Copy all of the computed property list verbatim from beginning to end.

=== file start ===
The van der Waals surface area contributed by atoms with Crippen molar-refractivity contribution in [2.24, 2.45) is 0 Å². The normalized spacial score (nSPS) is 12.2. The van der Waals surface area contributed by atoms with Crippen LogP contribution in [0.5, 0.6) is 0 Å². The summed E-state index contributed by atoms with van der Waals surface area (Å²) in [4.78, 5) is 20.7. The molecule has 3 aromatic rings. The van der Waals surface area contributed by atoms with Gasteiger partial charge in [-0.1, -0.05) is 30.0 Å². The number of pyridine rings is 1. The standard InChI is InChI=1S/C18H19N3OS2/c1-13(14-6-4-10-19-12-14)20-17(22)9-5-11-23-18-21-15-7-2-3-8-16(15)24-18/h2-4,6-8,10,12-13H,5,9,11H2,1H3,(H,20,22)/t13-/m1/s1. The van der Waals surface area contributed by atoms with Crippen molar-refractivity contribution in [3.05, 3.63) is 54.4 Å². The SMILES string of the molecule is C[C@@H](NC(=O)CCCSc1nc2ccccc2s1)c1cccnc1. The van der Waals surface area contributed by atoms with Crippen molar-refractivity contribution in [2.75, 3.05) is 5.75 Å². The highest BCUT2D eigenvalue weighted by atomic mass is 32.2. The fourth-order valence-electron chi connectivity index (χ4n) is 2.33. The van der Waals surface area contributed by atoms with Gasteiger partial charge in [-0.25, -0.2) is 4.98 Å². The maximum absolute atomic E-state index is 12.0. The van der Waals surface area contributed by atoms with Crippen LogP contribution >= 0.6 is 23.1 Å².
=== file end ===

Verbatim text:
The van der Waals surface area contributed by atoms with Crippen molar-refractivity contribution in [2.24, 2.45) is 0 Å². The normalized spacial score (nSPS) is 12.2. The van der Waals surface area contributed by atoms with Crippen LogP contribution in [0.5, 0.6) is 0 Å². The summed E-state index contributed by atoms with van der Waals surface area (Å²) in [4.78, 5) is 20.7. The molecule has 3 aromatic rings. The van der Waals surface area contributed by atoms with Gasteiger partial charge in [-0.1, -0.05) is 30.0 Å². The number of pyridine rings is 1. The standard InChI is InChI=1S/C18H19N3OS2/c1-13(14-6-4-10-19-12-14)20-17(22)9-5-11-23-18-21-15-7-2-3-8-16(15)24-18/h2-4,6-8,10,12-13H,5,9,11H2,1H3,(H,20,22)/t13-/m1/s1. The van der Waals surface area contributed by atoms with Crippen molar-refractivity contribution in [3.05, 3.63) is 54.4 Å². The SMILES string of the molecule is C[C@@H](NC(=O)CCCSc1nc2ccccc2s1)c1cccnc1. The van der Waals surface area contributed by atoms with Crippen molar-refractivity contribution in [2.75, 3.05) is 5.75 Å². The highest BCUT2D eigenvalue weighted by atomic mass is 32.2. The fourth-order valence-electron chi connectivity index (χ4n) is 2.33. The van der Waals surface area contributed by atoms with Gasteiger partial charge in [-0.25, -0.2) is 4.98 Å². The maximum absolute atomic E-state index is 12.0. The van der Waals surface area contributed by atoms with Crippen LogP contribution >= 0.6 is 23.1 Å².